• NBC reporter Michelle Kosinski was paddling a canoe through the streets of flooded Wayne, New Jersey during a live feed to the "Today" show when two men walked between her and the camera, making it obvious that the supposedly raging floodwaters were similar to what most homeowners have experienced in their basements after a heavy shower. "Today" hosts Matt Lauer and Katie Couric quickly made jokes about the gaffe, and an NBC News spokeswoman later claimed that no deception had been intended, although Kosinsky, oddly enough, hadn't mentioned that the canoe was unnecessary until the intruders appeared. There are two types of people these days: those who believe TV journalists and those who think television reporters have forfeited all credibility by their repeated ethical outrages. After the hysteria-mongering that followed Katrina, with reporters credulously reporting rumors of horrific violence and catastrophic body counts without any confirmation or evidence whatsoever, the Scoreboard proudly puts itself in the "Never trust these folks!" group. There is no legitimate reason for a TV reporter to appear on the air while paddling a canoe in six inches of water unless the intent is to deceive viewers and make conditions appear worse than they are. This is excrable journalistic ethics, but all too typical of television news today. (10/16/2005)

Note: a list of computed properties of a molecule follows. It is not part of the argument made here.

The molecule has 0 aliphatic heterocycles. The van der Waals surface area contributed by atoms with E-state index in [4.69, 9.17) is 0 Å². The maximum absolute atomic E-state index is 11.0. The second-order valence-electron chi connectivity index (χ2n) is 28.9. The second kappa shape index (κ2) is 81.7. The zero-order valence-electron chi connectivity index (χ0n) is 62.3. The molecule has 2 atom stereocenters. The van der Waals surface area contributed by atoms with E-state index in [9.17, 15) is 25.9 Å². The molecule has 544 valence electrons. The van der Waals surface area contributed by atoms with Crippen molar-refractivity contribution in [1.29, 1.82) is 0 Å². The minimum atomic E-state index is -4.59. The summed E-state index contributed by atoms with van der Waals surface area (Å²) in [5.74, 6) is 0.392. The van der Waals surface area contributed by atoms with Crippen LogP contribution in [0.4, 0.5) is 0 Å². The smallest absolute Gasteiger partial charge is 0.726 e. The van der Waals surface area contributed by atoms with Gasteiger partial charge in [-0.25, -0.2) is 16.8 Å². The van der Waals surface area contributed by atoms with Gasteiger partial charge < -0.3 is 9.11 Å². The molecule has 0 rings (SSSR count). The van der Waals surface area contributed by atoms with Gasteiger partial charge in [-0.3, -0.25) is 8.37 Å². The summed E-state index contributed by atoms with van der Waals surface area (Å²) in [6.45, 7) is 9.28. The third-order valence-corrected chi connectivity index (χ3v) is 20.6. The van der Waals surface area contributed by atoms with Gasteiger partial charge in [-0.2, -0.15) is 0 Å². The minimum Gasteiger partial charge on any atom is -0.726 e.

• Yoko Ono, in her 72 years, apparently never absorbed one of the most basic rules of civility and ethics, to wit: "If you can't say anything nice about someone, don't say anything at all." This conclusion became unavoidable when John Lennon's widow and soul mate decided to use the occasion of a Q Magazine posthumous award honoring the late Beatle to belittle Lennon's long-time collaborator Paul McCartney, currently on tour in the U.S. and saying a lot of gracious things about Lennon in the process. Yoko accepted the award on Lennon's behalf, which means that it was inappropriate to do or say anything he wouldn't. But what she chose to say was this: "I'll tell you a story about John. He often used to wake up in the middle of the night and ask me, "Why do people cover Paul's songs so much, but never mine?" I used to tell him, "It's because you are a talented songwriter. You don't just rhyme June with spoon. And you are a very good singer - lots of people would be too afraid to cover one of your songs." Leaving aside the obvious observations that her comments have no connection to reality, and that if Lennon truly "often" woke up worrying about how many people were recording Paul McCartney's songs he was a sicker puppy than any of us suspected, to issue gratuitous and unprovoked insults at a public event is the height of rudeness. And to abuse an invitation to help honor her deceased husband by using it to advance a personal feud is mean-spirited and petty. It is fair to say that there are few fans of either John Lennon or Paul McCartney (that is, few people in the English-speaking world) who ever enjoyed the occasional sniping between the two that was an unfortunate occasional bi-product of a long, complex, close and sometimes competitive creative and personal relationship. Yoko's remarks dishonored John, insulted Paul, and pointlessly upset anyone who had to listen to or read them simply to satisfy her own well-documented supply of bile. We've heard examples of Yoko's songwriting skills through the years, and heard her attempts at singing. Her public utterances about the artistic skills of Paul McCartney ought to reflect nothing but admiration, respect, and awe. Or she should say nothing at all. (10/12/2005)